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Digital government: ending 20 years of putting 'lipstick on a pig'

A draft research report from Brunel University London says there needs to be a complete turnaround in the way governments and researchers think about how digital technologies can change the public sector. The report is published to coincide with the 11th National Digital Conference, on Wednesday, in London. []

The Working Paper which invites feedback from practitioners in the field explains how the only coherent way to achieve any real impact is to embed the potential of technology in the instruments that make governments’ policies real. Policy instruments are the tools that governments choose from to intervene in the economy, society and environment to make change, such as licences, information campaigns and more tangible things like public services and infrastructure.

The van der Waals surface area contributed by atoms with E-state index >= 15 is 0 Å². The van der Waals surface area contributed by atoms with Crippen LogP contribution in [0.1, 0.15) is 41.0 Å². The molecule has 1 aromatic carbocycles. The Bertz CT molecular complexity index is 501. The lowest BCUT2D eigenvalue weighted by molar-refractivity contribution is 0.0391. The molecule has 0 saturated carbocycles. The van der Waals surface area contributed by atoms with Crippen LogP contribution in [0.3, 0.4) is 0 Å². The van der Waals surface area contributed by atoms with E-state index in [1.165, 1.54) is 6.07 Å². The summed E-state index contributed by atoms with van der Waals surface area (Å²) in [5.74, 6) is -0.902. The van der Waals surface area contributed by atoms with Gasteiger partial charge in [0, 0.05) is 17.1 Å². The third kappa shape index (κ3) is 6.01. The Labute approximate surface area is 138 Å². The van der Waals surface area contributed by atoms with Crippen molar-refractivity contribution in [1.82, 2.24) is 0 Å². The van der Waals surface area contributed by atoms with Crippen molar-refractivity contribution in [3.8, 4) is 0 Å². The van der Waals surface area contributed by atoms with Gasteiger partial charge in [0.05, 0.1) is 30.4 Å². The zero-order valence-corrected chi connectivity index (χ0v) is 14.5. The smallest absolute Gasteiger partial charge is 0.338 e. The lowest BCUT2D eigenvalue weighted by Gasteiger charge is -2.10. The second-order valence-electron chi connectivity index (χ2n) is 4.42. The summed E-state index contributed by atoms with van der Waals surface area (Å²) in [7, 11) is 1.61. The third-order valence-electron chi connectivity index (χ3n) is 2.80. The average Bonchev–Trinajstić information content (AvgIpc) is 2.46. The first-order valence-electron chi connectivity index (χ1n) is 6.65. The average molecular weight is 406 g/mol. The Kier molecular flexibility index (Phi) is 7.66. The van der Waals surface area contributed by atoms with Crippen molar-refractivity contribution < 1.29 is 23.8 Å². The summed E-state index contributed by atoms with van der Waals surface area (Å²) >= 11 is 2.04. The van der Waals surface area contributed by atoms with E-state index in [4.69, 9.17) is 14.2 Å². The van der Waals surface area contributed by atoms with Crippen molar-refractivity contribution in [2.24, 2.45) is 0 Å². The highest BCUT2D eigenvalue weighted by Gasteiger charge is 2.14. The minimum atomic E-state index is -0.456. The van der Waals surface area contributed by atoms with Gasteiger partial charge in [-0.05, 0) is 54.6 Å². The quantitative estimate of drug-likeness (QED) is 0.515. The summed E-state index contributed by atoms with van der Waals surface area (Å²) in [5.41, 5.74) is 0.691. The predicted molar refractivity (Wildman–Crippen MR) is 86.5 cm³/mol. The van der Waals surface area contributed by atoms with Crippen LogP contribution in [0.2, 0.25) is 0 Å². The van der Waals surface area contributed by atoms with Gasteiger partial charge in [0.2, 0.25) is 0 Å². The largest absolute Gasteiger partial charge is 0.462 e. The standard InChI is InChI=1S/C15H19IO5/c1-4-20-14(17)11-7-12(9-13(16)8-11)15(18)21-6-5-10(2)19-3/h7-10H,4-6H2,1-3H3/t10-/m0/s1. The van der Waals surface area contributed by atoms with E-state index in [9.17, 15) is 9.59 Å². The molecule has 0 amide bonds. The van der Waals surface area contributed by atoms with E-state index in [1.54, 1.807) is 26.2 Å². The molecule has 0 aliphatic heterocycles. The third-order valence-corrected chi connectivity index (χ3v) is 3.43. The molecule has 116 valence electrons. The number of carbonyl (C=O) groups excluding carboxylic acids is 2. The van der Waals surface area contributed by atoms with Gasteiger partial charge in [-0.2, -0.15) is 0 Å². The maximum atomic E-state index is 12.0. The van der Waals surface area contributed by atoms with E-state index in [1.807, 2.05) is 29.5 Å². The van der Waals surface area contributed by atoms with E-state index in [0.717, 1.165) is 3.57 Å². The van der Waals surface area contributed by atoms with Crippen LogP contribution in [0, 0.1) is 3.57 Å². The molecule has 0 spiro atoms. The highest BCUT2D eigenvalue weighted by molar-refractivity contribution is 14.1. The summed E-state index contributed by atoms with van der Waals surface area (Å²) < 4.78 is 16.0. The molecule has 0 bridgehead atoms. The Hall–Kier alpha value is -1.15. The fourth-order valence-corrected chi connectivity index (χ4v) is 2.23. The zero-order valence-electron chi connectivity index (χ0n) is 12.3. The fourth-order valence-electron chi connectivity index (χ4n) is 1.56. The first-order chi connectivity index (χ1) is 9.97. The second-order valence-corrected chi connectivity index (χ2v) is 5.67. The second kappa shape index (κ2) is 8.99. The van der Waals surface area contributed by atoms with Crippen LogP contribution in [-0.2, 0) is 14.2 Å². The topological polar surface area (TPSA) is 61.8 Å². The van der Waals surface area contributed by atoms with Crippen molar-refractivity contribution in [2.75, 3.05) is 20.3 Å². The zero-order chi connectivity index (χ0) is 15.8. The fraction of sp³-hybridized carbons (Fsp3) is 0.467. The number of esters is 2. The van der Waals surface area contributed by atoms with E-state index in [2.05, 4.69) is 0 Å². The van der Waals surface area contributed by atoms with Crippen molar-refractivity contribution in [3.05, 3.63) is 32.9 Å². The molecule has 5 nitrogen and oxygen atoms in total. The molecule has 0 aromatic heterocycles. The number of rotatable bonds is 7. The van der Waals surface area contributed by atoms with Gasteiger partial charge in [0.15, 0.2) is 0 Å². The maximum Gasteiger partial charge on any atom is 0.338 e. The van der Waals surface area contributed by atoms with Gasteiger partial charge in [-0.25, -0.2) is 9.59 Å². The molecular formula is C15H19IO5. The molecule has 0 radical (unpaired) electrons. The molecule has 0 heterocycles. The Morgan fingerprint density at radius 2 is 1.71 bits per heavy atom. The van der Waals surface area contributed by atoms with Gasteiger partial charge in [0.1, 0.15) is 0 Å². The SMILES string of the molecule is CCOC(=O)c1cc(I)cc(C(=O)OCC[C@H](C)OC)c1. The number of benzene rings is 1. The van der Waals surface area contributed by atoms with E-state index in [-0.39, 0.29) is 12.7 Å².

The paper, entitled; “Digital Government: Overcoming the Systemic Failure of Transformation,”claims that even the most recent approaches still come from the perspective of technology, not the core policy-making functions of government.

Vishanth Weerakkody, Professor of Digital Governance at Brunel, said: “Almost every government plan, international benchmark and academic study has started from the viewpoint of a web site, or app.

“Government strategies over the last 20 years have only had cosmetic effects and the result has been like putting lipstick on a pig. What certainly has not happened is the much-hyped ‘digital transformation of government.’

Co-author Paul Waller added: “It is essential that we get rid of language like ‘services’ and ‘customers’ that comes from thinking of government as a supermarket or airline.

 “If you want to transform government and public administration, you have to redesign your instruments and their legislation to embed the use of technology in creative ways, not just build a web front end.”

 “Digital Government: Overcoming the Systemic Failure of Transformation”, subtitled “Digital transformation through policy design with ICT-enhanced instruments”, can be downloaded at: